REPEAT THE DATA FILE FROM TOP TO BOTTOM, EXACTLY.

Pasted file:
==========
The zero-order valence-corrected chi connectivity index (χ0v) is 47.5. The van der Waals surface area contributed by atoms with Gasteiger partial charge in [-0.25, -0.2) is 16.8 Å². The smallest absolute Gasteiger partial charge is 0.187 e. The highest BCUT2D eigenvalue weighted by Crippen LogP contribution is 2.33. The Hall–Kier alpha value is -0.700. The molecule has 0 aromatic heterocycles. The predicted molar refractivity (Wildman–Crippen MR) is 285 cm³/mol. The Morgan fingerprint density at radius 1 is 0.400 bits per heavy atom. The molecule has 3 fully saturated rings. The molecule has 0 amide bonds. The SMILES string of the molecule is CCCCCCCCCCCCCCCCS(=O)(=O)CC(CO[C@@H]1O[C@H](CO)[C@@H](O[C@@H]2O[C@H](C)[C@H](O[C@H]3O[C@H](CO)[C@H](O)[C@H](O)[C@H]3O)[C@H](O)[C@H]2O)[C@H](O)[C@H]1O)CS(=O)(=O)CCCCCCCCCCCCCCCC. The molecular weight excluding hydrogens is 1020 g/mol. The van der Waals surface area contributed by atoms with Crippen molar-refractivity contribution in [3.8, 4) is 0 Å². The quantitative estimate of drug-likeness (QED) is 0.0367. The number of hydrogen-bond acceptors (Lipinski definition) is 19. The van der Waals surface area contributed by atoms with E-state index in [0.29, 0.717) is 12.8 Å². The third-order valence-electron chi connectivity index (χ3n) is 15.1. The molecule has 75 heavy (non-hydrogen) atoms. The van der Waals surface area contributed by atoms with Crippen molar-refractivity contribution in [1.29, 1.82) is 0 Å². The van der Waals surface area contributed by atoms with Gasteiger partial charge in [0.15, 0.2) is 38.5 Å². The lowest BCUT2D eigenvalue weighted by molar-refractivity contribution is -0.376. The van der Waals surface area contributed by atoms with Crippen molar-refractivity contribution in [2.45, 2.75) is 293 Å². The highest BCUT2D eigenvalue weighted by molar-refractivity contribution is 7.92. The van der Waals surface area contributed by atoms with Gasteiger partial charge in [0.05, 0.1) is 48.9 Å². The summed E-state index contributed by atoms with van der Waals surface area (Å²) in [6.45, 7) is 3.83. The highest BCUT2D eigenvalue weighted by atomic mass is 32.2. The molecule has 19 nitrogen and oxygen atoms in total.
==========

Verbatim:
The zero-order valence-corrected chi connectivity index (χ0v) is 47.5. The van der Waals surface area contributed by atoms with Gasteiger partial charge in [-0.25, -0.2) is 16.8 Å². The smallest absolute Gasteiger partial charge is 0.187 e. The highest BCUT2D eigenvalue weighted by Crippen LogP contribution is 2.33. The Hall–Kier alpha value is -0.700. The molecule has 0 aromatic heterocycles. The predicted molar refractivity (Wildman–Crippen MR) is 285 cm³/mol. The Morgan fingerprint density at radius 1 is 0.400 bits per heavy atom. The molecule has 3 fully saturated rings. The molecule has 0 amide bonds. The SMILES string of the molecule is CCCCCCCCCCCCCCCCS(=O)(=O)CC(CO[C@@H]1O[C@H](CO)[C@@H](O[C@@H]2O[C@H](C)[C@H](O[C@H]3O[C@H](CO)[C@H](O)[C@H](O)[C@H]3O)[C@H](O)[C@H]2O)[C@H](O)[C@H]1O)CS(=O)(=O)CCCCCCCCCCCCCCCC. The molecular weight excluding hydrogens is 1020 g/mol. The van der Waals surface area contributed by atoms with Crippen molar-refractivity contribution in [3.8, 4) is 0 Å². The quantitative estimate of drug-likeness (QED) is 0.0367. The number of hydrogen-bond acceptors (Lipinski definition) is 19. The van der Waals surface area contributed by atoms with E-state index in [0.29, 0.717) is 12.8 Å². The third-order valence-electron chi connectivity index (χ3n) is 15.1. The molecule has 75 heavy (non-hydrogen) atoms. The van der Waals surface area contributed by atoms with Crippen molar-refractivity contribution in [1.29, 1.82) is 0 Å². The van der Waals surface area contributed by atoms with Gasteiger partial charge in [0.15, 0.2) is 38.5 Å². The lowest BCUT2D eigenvalue weighted by molar-refractivity contribution is -0.376. The van der Waals surface area contributed by atoms with Crippen molar-refractivity contribution in [2.45, 2.75) is 293 Å². The highest BCUT2D eigenvalue weighted by molar-refractivity contribution is 7.92. The van der Waals surface area contributed by atoms with Gasteiger partial charge in [0.05, 0.1) is 48.9 Å². The summed E-state index contributed by atoms with van der Waals surface area (Å²) in [6.45, 7) is 3.83. The highest BCUT2D eigenvalue weighted by atomic mass is 32.2. The molecule has 19 nitrogen and oxygen atoms in total.